The Search for Almazar

Winston M. Llamas (1981)

Winston M. Llamas wrote "The Search for Almazar" sometime between 1980 and 1983, while he was an undergraduate computer science student at Rensselaer Polytechnic (RPI). The game was written in BASIC, and apparently ran on RPI's mainframe, alongside Crowther & Woods' Adventure and Holtzman & Kershenblatt's Castlequest.

In 1983, Llamas submitted a version of his game to 80 Micro magazine, with instructions for running it on the TRS-80 Model I or TRS-80 Model III. A few months later, the game appeared in the SIG/M software library, as ported for the Osborne 1 by Bob Liddelow. Liddelow had abridged some messages to make them fit on the Osborne's narrower screen, and removed all the short room descriptions.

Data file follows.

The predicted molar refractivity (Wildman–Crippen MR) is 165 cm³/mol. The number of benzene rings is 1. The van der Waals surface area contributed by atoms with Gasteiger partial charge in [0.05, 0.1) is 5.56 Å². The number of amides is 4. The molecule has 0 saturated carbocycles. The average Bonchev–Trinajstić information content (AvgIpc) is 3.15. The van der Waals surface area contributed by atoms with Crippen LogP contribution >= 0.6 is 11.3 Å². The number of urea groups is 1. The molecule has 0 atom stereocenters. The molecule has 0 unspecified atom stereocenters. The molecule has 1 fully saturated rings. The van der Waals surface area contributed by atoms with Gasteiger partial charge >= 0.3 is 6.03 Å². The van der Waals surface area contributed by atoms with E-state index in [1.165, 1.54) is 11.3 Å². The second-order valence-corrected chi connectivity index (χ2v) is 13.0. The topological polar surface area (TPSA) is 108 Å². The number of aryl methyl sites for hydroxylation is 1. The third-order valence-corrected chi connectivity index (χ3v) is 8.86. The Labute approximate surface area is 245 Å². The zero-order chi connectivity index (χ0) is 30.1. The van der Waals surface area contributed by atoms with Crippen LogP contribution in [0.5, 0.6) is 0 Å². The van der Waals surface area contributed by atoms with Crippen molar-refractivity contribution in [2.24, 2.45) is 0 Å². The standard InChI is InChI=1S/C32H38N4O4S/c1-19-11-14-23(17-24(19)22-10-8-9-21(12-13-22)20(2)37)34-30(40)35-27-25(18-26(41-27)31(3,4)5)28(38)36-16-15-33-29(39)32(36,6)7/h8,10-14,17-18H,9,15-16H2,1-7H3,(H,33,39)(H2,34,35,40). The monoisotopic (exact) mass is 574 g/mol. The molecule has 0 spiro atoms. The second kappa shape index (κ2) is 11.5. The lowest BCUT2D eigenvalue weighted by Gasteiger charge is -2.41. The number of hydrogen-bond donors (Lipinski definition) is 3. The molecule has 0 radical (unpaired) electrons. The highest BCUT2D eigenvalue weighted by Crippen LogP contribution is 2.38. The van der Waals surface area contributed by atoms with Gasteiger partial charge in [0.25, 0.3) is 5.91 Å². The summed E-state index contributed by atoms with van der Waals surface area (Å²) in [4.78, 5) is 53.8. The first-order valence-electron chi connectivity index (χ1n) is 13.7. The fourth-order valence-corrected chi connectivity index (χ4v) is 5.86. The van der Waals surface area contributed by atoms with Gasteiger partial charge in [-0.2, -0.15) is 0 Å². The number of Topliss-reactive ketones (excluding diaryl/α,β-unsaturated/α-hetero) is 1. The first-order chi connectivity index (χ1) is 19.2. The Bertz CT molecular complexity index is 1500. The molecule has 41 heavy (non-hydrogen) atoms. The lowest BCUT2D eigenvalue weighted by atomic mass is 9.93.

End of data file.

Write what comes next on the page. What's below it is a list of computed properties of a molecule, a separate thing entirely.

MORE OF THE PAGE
This particular version of "Almazar" was written by Arthur O'Dwyer in C, mostly following the Liddelow version (because it was machine-readable), but consulting the 80 Micro version whenever a bit looked particularly tricky. (Or buggy. Liddelow introduced at least eight typos, three or four of which were on the game-winning path.) The ad-hoc messages, long and short room descriptions, object descriptions, and help text were all taken from the 80 Micro version and then edited for grammar. The intent is to be basically faithful to the intended behavior of the original game.

Play online now

This version of "The Search for Almazar" was created using vbccz, a C compiler for the Z-machine. To play a work like this one, you need an interpreter program: many are available, among them Zoom for Mac OS X and for Unix; Windows Frotz or Windows Glulxe for Windows. Or you can use the Parchment interpreter, without downloading anything, by following the 'Play online now' link. You'll need to have Javascript enabled on your web browser.